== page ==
Aileen Wuornos: Killer Who Preyed on Truck Drivers
On January 10 Moore was located. She was living with her sister in Pittston, Pennsylvania. Jerry Thompson of Citrus County and Bruce Munster of Marion County flew to Scranton, Pennsylvania to interview her. She was read her rights but not charged with anything. Munster made sure she knew what perjury was, swore her in, and sat back as she gave her statement. She had known about the murders since Lee had come home with Richard Mallory's Cadillac, she said. Lee had openly confessed that she had killed a man that day, but Moore told her not to say anything else. "I told her I didn't want to hear about it," Moore told Munster and Thompson. "And then any time she would come home after that and say certain things, telling me about where she got something, I'd say I don't want to hear it." She had her suspicions, she admitted, but wanted to know as little as possible about Lee's doings. The more she knew, she reasoned, the more compelled she would feel to report Lee to the authorities. And she didn't want to do that. "I was just scared," she said. "She always said she'd never hurt me, but then you can't believe her, so I don't know what she would have done."
The next day Moore accompanied Munster and Thompson back to Florida to assist the investigation. A confession would make the case against Wuornos virtually airtight, and Munster and Thompson explained their plan for obtaining one to Moore on the flight. They would put her in a Daytona motel and have her make contact with Lee in jail, saying she'd received money from her mother and came down to get the rest of her things. Their phone conversations would be taped, and Moore was to tell Wuornos that authorities had been questioning her family, that she thought the Florida murders would be mistakenly pinned on her (Moore). Munster and Thompson hoped that, out of loyalty to Moore, Wuornos would confess.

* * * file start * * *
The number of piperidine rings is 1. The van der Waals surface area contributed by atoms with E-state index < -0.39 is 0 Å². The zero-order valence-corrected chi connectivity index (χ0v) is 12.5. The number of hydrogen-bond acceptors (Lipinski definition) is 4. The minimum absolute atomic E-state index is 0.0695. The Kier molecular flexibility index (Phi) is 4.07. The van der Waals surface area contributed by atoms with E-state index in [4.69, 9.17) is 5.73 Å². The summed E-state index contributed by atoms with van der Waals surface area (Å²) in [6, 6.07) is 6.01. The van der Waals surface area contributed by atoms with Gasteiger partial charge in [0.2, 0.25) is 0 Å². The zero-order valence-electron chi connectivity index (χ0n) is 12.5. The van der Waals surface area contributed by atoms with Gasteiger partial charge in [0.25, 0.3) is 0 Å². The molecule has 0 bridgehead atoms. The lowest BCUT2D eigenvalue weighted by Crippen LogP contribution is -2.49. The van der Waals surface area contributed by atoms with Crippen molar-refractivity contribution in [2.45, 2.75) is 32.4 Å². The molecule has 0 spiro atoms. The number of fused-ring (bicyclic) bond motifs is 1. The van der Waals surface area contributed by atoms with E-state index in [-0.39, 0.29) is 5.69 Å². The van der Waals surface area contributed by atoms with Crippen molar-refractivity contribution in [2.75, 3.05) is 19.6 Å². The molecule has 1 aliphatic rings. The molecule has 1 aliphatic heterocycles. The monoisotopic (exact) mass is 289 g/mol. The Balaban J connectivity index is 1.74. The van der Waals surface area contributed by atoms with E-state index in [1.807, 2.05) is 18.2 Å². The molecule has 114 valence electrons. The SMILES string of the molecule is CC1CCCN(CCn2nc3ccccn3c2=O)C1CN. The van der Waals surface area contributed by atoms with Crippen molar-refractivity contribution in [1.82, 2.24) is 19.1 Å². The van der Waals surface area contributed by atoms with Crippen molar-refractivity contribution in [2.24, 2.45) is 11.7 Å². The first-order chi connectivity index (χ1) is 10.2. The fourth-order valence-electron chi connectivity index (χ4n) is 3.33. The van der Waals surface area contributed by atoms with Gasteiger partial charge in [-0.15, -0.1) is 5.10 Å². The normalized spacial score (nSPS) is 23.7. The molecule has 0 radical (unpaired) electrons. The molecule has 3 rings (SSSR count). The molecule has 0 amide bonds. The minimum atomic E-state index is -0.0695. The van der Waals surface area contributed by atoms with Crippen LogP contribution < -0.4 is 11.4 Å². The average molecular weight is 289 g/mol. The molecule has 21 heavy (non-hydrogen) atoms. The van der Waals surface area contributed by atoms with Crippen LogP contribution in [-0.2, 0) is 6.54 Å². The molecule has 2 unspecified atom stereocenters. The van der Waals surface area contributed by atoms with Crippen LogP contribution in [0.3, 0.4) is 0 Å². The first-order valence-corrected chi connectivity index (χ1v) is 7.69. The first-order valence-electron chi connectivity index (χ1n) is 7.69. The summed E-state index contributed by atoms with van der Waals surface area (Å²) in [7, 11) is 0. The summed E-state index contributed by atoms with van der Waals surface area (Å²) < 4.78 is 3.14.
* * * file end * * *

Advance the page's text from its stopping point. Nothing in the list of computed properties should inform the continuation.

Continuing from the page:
The first call from Wuornos came on January 14. She was still under the impression that she was only in jail for the Lori Grody weapons violation. When Moore broached her suspicions, Wuornos reassured her. "I'm only here for that concealed weapons charge in '86 and a traffic ticket," she said, "and I tell you what, man, I read the newspaper, and I wasn't one of those little suspects." She was aware, though, that the jailhouse phone was monitored, and made efforts to speak of the crimes in code words and to construct alibis. "I think somebody at work — where you worked at — said something that it looked like us," she said, "And it isn't us, see? It's a case of mistaken identity."
For three days the calls continued. Moore became more insistent that the police were after her, and it became clear that Wuornos knew what was expected of her. She even voiced suspicion that Moore was not alone, that someone was there taping their conversations. But as time passed, she became less careful about what she said. She would not let Moore go down with her. "Just go ahead and let them know what you need to know... what they want to know or anything," she said, "and I will cover for you, because you're innocent. I'm not going to let you go to jail. Listen, if I have to confess, I will." And on the morning of January 16, she did.
Wuornos came back to two main points over and over during her confession to Larry Horzepa and Bruce Munster. First, she made it clear that Moore was not involved in any way in any of the murders. Additionally, she was emphatic in her assertion that nothing was her fault, not the murders and not any circumstance that led her down the criminal path that was her life. All the killings were done in self-defense, she claimed. Each victim had either assaulted her, threatened her, or raped her. Her story seemed to develop as she told it. When she thought she'd said something incriminating she would back up and retell that part, changing details to suit her overall scenario. She'd been raped several times in the past few years, she claimed, and had had enough. When each of her victims became aggressive she killed out of fear. Several times Michael O'Neill, a public defender from the Volusia County public defender's office, advised Wuornos to stop talking, finally asking in exasperation, "Do you realize these guys are cops!" Wuornos answered, "I know. And they wanted to hang me. And that's cool, because maybe, man, I deserve it. I just want to get this over with."
An avalanche of book and movie offers poured in to detectives, relatives, Moore and even Wuornos herself. Wuornos seemed to think she would make millions from her story, not yet realizing that Florida had a law against criminals profiting in such a manner. She was all over the local and national media. She felt famous, and she continued to talk about the crimes with anyone who would listen, including Volusia County Jail employees. With each retelling she refined her story, casting herself in a better light each time.